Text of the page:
RIO RANCHO, N.M. — Young adults can explore a career in law enforcement through Rio Rancho Police Department’s Explorers Post 911.
Explorers practice training scenarios, help set up DWI checkpoints and attend community events with officers. The Explorers program is affiliated with the Boy Scouts and Girl Scouts of America, and RRPD’S Lt. Ray Alderete oversees it.
“They are part of the family, and they serve a function as well. It’s kind of a mentorship program for us and them,” Alderete said.
There are a few requirements to apply to be a part of the Explorers post:
• Must be between 14 and 20 years old.
• Must have no felony or misdemeanor convictions.
• Must maintain a 2.0 GPA with no F’s.
• Must be able to volunteer a minimum of six hours per month.
Participants learn RRPD procedures and gain hands-on experience.
School resource officer Chris Beck is the Explorers program coordinator. Beck said he focuses on students gaining discipline, leadership skills and personal growth.
“They learn how to wear the uniform,” he said.
Former Explorer Abby Sanchez, 21, learned how to wear a different uniform when she aged out of the Explorers program. She utilized what she learned to became an Albuquerque Police service aide.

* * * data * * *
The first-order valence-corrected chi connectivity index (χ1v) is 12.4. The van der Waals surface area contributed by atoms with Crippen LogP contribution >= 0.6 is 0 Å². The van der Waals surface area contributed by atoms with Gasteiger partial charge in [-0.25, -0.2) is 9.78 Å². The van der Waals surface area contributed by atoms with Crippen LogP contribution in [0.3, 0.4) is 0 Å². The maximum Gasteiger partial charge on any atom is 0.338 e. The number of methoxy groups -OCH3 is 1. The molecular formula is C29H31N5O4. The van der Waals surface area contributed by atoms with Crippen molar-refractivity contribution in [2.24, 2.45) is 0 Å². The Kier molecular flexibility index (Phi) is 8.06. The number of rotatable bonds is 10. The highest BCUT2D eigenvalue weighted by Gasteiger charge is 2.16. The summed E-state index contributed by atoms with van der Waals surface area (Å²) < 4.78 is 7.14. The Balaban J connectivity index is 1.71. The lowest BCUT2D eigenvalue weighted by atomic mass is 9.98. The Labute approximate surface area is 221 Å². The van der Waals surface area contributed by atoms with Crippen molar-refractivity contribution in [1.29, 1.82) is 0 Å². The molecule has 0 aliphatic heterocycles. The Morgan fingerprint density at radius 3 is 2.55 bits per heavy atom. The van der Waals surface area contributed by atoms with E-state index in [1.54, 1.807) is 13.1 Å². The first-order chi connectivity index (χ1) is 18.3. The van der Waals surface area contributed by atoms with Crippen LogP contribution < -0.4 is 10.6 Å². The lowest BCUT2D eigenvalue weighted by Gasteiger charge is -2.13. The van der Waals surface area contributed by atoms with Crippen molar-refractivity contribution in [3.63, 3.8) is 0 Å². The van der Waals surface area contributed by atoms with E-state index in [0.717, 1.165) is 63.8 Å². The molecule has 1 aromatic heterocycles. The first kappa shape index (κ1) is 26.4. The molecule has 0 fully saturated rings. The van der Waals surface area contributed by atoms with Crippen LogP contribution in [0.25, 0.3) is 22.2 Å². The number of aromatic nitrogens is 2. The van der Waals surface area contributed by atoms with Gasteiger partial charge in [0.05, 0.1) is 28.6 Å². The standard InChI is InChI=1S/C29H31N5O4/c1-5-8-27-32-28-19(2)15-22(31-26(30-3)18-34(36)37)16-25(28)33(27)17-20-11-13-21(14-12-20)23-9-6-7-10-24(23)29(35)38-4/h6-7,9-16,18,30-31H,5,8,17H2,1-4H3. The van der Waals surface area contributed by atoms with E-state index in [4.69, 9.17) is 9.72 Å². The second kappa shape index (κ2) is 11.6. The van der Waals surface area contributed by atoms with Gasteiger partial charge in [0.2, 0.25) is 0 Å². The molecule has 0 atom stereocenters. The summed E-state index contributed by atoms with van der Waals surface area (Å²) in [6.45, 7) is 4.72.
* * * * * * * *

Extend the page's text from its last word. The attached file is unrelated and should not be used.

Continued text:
“The department has helped me in so many different ways that I am so thankful for, and they have helped me to find out what path I want to take, regardless of what department I am in. I’ll always remember where I started,” she said.
Training scenarios keep it fun and interesting for students, Beck said. Students will help officers with their own training.
“They have assisted with canine training, the hide-and-seek stuff, so it is very fun and exciting for them until the dog finds them,” he said.
These teachings in RRPD Explorers Post 911 are part of Rio Rancho High School senior Giuliano Parra’s character.
“I feel like it makes me more of a responsible person. It makes me think about what could happen and the consequences of your actions, and they teach us to be aware of everything, so now I am more aware,” he said.
Parra has wanted to be officer since he was 6 years old. His brother is also part of the program.
“They are the future: the future of our community, the future of law enforcement, the future of a career in medicine — it could be firefighting,” Alderete said. “So being able to mentor them and kind of show them a good path to go down, I think helps everybody in the long run.”
To apply to be part of RRPD’s Explorers post, email Beck at email@example.com.